Review: Harry Potter and the Cursed Child, J. K. Rowling (???), Jack Thorne, John Tiffany

I didn’t go to a midnight release party, but I did drive up to the local Barnes & Noble some time yesterday afternoon to pick up Harry Potter and the Cursed Child. The Barnes & Noble had a power outage. The line was really long, and at first I thought it was because so many people were there to get the new Harry Potter book. Well, they were, mostly, but the line was mainly long because two cashiers were filling out receipts by hand.

Anyway, if you know me and know this blog, you probably know I am a pretty big Harry Potter fan. I may not be the biggest fan you know, but I’m the biggest one I know. I have read all the books multiple times. I have seen all the movies multiple times. I will have a ticket for Fantastic Beasts and Where to Find Them when it comes out. I am on Pottermore and have been sorted into Ravenclaw at Hogwarts and Thunderbird at Ilvermorny. My cat is named Bellatrix. Appropriately, she is a black cat. I have read many of the articles on Pottermore several times, so the new canon is pretty well lodged in my head. I even wrote a fanfic for NaNoWriMo last November that imagined what Albus Potter’s first year at Hogwarts might be like.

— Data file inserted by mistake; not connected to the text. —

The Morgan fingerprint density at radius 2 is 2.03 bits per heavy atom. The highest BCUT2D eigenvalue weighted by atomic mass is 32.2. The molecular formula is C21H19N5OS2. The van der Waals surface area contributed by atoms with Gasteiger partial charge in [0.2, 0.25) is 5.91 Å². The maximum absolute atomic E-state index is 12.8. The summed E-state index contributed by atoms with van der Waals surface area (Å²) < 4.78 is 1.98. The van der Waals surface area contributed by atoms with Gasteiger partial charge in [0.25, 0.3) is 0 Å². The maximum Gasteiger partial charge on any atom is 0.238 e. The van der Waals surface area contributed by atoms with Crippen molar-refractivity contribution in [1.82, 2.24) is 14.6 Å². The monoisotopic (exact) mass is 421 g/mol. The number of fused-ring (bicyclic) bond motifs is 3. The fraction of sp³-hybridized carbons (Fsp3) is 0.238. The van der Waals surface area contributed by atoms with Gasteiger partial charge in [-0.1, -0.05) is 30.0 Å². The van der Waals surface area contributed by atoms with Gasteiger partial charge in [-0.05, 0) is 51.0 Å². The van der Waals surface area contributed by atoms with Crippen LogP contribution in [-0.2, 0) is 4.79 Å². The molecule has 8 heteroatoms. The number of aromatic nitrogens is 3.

I didn’t like this book much. I don’t know how much J. K. Rowling had to do with it, really, but it didn’t sound like her at all. It reads like fan fiction, and not very good fan fiction. Not only that, but a couple of things revealed in the play directly contradict canon that has been released on Pottermore or in interviews. Rowling is notoriously bad at remembering she’s said things, so that could explain it, but it seems sloppy to me.

For those who want a brief synopsis of the plot, it picks up at Platform 9¾ and retreads the epilogue of the last book, picking up with Albus Potter befriending Scorpius Malfoy on the train, much to cousin Rose Granger-Weasley’s disapproval. The boys become fast friends and are sorted into the same house at Hogwarts. I won’t tell you which one, but it was the first of several wrong moves (in my opinion). The two boys are unpopular loners at school and don’t much like it. Albus Potter overhears his father argue with Amos Diggory about using a Time Turner found in the possession of Theodore Nott to travel back in time to save Cedric Diggory. Amos is cared for by Cedric’s cousin Delphi (no reader will be fooled, like Albus was, that she was not who she said she was). Albus and Delphi concoct a plan to steal the Time Turner from Hermione, who is keeping it in her office at the MInistry for Magic (I won’t tell you her job, but it was one of the few satisfying aspects of the book). As you might guess, everything goes wrong when Albus convinces Scorpius to abscond from the Hogwarts Express and go back in time to save Cedric.